beating a steady rhythm. Not even the most powerful 
and expert of swimmers could hold his own in such a 
murderous torrent, I am sure. 

There are not only rapids, but in places the river 
widens out and becomes shallow, so that there is real 
danger of becoming stuck on a sand bar. This happened 
to us as we were returning to Belem. The boat was 
heavily loaded, so much so in fact that the water was 
running into the pipes which were ordinarily used to 
pump the excess water out of the boat. When the motor 
was not running they had to plug these pipes up to keep 
the boat from filling up with water. We were going 
along very nicely when suddenly the boat began to bump 
and scrape on the bottom. They "gave it the gun" and 
tried to get over the sand bar but the harder they tried 
the more firmly the boat became fixed in the sand. Two 
other boats came by and tried to pull us off, but to no 
avail. My companion and I decided to go back and 
wait for the airplane due in three days. It was good that 
we did, for the boat stayed on the sand bar for those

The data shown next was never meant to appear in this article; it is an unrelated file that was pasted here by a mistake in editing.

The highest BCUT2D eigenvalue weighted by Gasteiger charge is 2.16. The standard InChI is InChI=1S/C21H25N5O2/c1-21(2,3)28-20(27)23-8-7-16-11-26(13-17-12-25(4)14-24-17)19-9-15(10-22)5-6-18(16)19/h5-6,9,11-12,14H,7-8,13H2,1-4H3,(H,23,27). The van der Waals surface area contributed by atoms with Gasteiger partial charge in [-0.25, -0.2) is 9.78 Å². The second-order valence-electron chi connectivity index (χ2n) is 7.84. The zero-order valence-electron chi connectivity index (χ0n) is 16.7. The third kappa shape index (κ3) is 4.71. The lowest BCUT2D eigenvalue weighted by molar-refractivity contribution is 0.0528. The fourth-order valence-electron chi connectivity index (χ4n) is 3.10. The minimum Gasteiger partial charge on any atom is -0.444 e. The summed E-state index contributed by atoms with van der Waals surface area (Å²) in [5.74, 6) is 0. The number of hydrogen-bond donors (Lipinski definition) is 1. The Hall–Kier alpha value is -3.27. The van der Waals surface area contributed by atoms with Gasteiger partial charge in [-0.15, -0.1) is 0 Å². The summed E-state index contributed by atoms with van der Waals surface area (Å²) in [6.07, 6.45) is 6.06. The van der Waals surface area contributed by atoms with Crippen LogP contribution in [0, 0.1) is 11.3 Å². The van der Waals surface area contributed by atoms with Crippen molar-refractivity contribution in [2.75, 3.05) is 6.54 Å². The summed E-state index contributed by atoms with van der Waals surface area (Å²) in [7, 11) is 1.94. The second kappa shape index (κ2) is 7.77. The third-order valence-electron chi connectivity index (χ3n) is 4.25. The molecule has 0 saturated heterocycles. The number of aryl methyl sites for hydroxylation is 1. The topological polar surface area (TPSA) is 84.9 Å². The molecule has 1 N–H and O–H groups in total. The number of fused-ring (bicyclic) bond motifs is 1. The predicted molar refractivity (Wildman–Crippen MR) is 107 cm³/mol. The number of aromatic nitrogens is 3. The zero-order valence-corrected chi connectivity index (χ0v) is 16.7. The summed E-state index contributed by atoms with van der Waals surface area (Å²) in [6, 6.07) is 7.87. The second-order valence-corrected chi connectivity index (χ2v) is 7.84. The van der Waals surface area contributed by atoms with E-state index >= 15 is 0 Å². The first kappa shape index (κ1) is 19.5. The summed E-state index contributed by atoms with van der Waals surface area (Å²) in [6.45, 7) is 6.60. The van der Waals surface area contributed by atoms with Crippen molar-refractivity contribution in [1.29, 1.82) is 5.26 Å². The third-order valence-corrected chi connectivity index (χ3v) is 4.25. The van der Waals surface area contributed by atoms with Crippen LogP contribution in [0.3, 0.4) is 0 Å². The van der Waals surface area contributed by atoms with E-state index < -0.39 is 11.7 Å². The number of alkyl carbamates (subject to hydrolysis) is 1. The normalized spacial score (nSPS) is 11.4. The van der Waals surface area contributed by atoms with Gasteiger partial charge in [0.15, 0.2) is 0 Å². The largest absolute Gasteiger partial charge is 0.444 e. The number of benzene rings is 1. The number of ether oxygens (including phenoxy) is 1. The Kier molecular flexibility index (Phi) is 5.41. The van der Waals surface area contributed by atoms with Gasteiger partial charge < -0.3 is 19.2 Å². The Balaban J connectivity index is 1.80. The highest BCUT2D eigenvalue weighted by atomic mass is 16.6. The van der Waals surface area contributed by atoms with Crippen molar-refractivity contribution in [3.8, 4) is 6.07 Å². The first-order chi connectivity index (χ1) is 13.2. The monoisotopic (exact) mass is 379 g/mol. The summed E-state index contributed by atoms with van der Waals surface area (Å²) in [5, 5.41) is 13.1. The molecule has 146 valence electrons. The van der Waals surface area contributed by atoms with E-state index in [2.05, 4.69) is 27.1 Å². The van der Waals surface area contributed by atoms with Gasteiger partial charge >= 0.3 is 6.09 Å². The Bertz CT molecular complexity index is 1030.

three days while the crew unloaded every bit of cargo 
into very small boats and transported it to a point below 
the shallow spot. 

While we were in the boarding house waiting for the 
plane, two weary, sunburned, bedraggled men came in. 
They had been taking a cargo up the river Ln an out- 
board motor boat which had turned over with the loss 
of all the cargo and baggage. They had somehow man- 
aged to escape with their lives because the current was 
not as bad as in other places. 

Other perils lurk in the waters, too. The river is the 
depository for all sewage and refuse as weU as the source 
of supply for all drinking and washing water. This is 
the general rule, although there are some weUs in the